U.S. Department of Health and Human Services

Menu

Natural Disasters

Prepare for an Emergency

There is no way to know when the next disaster will strike. Make sure your family is prepared. Planning ahead can help keep you and your loved ones safe.

Review Date: December 10, 2012

National Health Information Center - NHIC
U.S. Department of Health and Human Services

Safe and Well List

If you have been affected by a disaster, post a "safe and well message" that your loved ones can view, or search for loved ones who have registered.

Review Date: December 10, 2012

American Red Cross, National Headquarters

Be Informed: What to Do Before, During and After an Emergency

Prepare, plan and stay informed! Taking these simple steps can make a big difference in ensuring your safety and well-being and that of your loved ones. Learn how to prepare for and respond to emergencies, including natural disasters and potential terrorist attacks.

Review Date: March 13, 2013

Department of Homeland Security

Ready.gov: Floods

Flooding is the nation's most common natural disaster. Be prepared for flooding no matter where you live, especially if you are in a low-lying area, near water or downstream from a dam.

Review Date: December 10, 2012

Federal Emergency Management Agency

Ready.gov: Hurricanes

Hurricanes are severe tropical storms that form in the southern Atlantic Ocean, Caribbean Sea, Gulf of Mexico, and in the eastern Pacific Ocean. If you live in a coastal community, learn what to do if you are told to evacuate.

Review Date: December 10, 2012

Department of Homeland Security

Being Prepared for an Earthquake

Surviving an earthquake and reducing its health impact requires preparation, planning, and practice. Learning what actions to take can help you and your family to remain safe and healthy in the event of an earthquake.

Review Date: May 28, 2014

Centers for Disease Control and Prevention - CDC
U.S. Department of Health and Human Services

Natural Hazards Gateway

Learn about the seven natural hazards facing the Nation — earthquakes, floods, hurricanes, landslides, tsunamis, volcanoes, and wildfires — and how USGS science helps mitigate disasters and build resilient communities.

Review Date: December 07, 2012

U.S. Geological Survey

DisasterAssistance.gov

Locate and apply for disaster relief offered by U.S. Government agencies which sponsor more than 50 forms of disaster assistance.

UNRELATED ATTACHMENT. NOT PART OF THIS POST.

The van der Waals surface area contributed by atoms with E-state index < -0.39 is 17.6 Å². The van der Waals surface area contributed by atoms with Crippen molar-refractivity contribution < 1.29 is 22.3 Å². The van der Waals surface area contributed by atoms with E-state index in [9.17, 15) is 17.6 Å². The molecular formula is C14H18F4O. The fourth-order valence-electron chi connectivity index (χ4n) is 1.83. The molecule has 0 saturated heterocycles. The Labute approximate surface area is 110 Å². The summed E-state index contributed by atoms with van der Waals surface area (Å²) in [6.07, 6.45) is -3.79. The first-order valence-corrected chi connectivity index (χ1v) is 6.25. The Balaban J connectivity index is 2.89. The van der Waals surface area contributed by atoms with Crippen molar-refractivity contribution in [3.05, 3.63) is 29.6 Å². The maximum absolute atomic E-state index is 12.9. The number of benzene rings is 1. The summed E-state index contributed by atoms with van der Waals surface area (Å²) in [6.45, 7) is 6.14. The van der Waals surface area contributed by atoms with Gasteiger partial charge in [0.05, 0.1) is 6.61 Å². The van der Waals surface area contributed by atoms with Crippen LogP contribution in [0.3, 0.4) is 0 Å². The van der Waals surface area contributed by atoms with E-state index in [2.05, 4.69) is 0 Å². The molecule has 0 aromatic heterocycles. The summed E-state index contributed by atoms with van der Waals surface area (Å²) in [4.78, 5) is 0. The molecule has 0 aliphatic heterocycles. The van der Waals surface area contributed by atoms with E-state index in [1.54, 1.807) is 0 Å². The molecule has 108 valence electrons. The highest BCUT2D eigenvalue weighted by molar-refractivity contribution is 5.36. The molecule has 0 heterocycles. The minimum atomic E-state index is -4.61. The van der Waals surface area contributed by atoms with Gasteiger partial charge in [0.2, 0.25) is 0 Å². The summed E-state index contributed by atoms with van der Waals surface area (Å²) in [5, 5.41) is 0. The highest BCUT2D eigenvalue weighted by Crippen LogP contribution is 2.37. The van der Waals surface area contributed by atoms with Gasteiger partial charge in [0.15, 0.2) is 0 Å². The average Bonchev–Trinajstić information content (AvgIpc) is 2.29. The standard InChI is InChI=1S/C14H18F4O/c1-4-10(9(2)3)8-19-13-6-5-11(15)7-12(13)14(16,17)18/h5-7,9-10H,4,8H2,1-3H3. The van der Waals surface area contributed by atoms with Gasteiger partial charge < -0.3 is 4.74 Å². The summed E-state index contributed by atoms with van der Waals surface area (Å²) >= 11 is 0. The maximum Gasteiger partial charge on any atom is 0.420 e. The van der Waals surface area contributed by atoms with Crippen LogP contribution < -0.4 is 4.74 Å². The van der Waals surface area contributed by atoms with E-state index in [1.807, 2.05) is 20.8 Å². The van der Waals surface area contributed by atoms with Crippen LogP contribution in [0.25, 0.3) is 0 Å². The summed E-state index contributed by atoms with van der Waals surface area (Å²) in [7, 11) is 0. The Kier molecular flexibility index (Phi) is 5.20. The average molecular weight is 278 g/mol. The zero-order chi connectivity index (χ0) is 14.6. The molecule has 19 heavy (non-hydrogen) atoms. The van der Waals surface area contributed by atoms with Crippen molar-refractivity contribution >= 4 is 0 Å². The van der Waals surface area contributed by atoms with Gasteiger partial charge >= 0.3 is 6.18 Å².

Review Date: February 13, 2013

Federal Emergency Management Agency

Earthquake Information for Individuals and Families

Learn what to do in an earthquake and how to help make your family, your home, and your community more resistant to the potentially dangerous and damaging effects of earthquakes.

Review Date: October 30, 2014

Federal Emergency Management Agency

Emergency Preparedness and Response

This CDC site is intended to increase the nation's ability to prepare for and respond to public health emergencies. Topics covered include bioterrorism, chemical and radiation emergencies, mass casualties, severe weather and natural disasters, and recent disease outbreaks.

Review Date: March 13, 2013

Centers for Disease Control and Prevention - CDC
U.S. Department of Health and Human Services

Fact Sheet on Natural Disaster Recovery: Cleanup Hazard

Cleanup work of any kind is hazardous, but flood conditions make it even more so. Following the procedures listed on this page will help to keep you safe while cleaning up after natural disasters that involve flooding.

Review Date: October 30, 2014

U.S. Department of Labor

Flooding: Response and Recovery

This page lists general information to help people in flooded areas recover and reduce risks caused by a flood.

Review Date: December 10, 2012

U.S. Environmental Protection Agency

FloodSmart.gov: National Flood Insurance Program

The National Flood Insurance Program is administered by the Federal Emergency Management Agency (FEMA). Learn how to prepare for and recover from a flood, file an insurance claim, and find answers to frequently asked questions about flood and hurricane preparedness.

Review Date: December 10, 2012

Federal Emergency Management Agency

Hurricanes - Prepare Before the Storm